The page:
Our slogan should not be, "Don't worry, be happy" or "Don't worry, do nothing," but "Don't worry, trust God." A couple of analogies might help to make this point clear. If you were to imagine a Christian as a farmer, that farmer would be one who tilled the land and sowed the seed. However, he would not worry about the weather or the crop. The working is his responsibility, the weather and the crop are in God's hands. He knows that he does not control the weather nor does he control the size of the crop. If you were to imagine a Christian as a soldier, he would be a soldier that manned his post, followed orders, and fought courageously. However, he would not fret over who would win the war. He would trust that the outcome is in God's hands. As Christians, we are called to follow the commands of Christ, but we are not called to be anxious about the results. Anxiety can even creep into Christian ministries when ministers fret and worry about the "success" of the ministry in terms of numbers of conversions, etc. Christ commands us to spread the good news of the gospel of Jesus Christ to the ends of the earth, but we are not responsible for the actual conversions. This belongs to the work of the Holy Spirit (John 3:5–8).
As believers in Christ, there is nothing we need to fret. Our salvation is secure in Christ and we are free from both condemning guilt and the fear of death (Romans 8:1, 35–39; Hebrews 2:14–15). "He who did not spare his own Son but gave him up for us all, how will he not also with him graciously give us all things?" (Romans 8:32).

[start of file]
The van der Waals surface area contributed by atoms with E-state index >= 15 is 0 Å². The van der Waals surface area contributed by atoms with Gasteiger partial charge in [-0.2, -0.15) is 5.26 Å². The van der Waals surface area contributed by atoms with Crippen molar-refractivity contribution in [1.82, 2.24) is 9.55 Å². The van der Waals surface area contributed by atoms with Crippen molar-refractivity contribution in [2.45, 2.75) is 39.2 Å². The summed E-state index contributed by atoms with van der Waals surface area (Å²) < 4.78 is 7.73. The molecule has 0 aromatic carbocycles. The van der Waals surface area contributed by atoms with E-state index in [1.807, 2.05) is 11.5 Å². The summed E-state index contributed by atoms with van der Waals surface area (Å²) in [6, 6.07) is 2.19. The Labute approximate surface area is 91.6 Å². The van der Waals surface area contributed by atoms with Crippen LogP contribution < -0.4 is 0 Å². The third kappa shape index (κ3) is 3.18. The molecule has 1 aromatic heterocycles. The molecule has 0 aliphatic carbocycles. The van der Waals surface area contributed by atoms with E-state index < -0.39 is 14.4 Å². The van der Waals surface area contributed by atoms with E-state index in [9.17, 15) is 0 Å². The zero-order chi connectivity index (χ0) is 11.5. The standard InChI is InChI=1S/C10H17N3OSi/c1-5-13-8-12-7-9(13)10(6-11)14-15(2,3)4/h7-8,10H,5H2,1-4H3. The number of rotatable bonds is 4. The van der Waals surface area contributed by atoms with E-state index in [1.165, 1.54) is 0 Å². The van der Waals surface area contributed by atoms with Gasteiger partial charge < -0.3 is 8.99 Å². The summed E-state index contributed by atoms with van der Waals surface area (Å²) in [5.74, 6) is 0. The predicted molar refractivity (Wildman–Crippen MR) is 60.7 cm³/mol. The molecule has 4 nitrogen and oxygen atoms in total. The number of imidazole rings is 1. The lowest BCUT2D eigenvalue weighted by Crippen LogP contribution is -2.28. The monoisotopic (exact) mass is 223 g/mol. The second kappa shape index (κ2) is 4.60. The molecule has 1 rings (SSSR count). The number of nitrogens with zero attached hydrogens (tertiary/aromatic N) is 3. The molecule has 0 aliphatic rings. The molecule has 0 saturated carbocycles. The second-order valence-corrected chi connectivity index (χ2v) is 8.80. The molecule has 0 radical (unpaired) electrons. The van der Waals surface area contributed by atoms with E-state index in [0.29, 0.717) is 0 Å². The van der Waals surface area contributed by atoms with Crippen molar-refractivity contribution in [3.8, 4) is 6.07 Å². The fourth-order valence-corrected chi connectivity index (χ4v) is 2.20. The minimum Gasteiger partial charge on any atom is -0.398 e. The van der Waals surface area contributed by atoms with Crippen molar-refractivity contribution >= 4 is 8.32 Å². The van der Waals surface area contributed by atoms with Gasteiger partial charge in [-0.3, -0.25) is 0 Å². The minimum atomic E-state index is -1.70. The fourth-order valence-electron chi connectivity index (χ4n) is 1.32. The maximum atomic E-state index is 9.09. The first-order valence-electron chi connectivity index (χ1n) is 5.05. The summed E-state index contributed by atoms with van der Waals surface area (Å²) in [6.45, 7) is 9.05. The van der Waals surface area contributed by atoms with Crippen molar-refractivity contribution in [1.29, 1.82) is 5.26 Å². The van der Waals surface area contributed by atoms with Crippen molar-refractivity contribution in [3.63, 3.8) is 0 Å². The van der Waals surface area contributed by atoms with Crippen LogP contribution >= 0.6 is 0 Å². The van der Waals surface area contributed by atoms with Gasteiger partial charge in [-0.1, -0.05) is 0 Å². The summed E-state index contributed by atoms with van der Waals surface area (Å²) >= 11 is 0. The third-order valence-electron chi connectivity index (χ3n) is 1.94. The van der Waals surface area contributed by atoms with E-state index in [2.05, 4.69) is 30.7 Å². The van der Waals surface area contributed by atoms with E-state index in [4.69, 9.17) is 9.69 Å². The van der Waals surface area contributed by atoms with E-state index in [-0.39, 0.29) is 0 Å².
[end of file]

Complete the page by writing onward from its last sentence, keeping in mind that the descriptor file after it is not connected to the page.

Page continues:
One of the most helpful verses on the subject of worry is Philippians 4:6–7. In those two verses alone, God speaks to us both the comforting command not to worry and the remedy to that troublesome state. We need not worry about anything. The prohibitive exhortation covers everything. We ought to pray and thankfully trust in God for our provision. Not only do we need not worry, but God has made a promise to those who cast their cares on Him (1 Peter 5:7). The promise includes the wonderful, transcendent peace of God, which will guard our hearts and minds from the destructive dis-ease of anxiety. The more we practice "casting our cares" on Him and praying with a grateful trust and confidence in His providential care, the more peace we will experience. This is the peace which comes from the Holy Spirit (Galatians 5:22–23). The perfect peace promised to those who keep their minds on God and trust in Him (Isaiah 26:3).
In conclusion, the biblical story of Mary and Martha gives us some great insights into what Jesus thinks about worry and what He desires that we do instead of worry (Luke 10:38–42). Although Martha was distracted and concerned about many things, Mary did the one thing that was needful. She sat at the feet of the Lord, learning from Him and worshipping Him. Oh, that we would be more like Mary in this Martha world.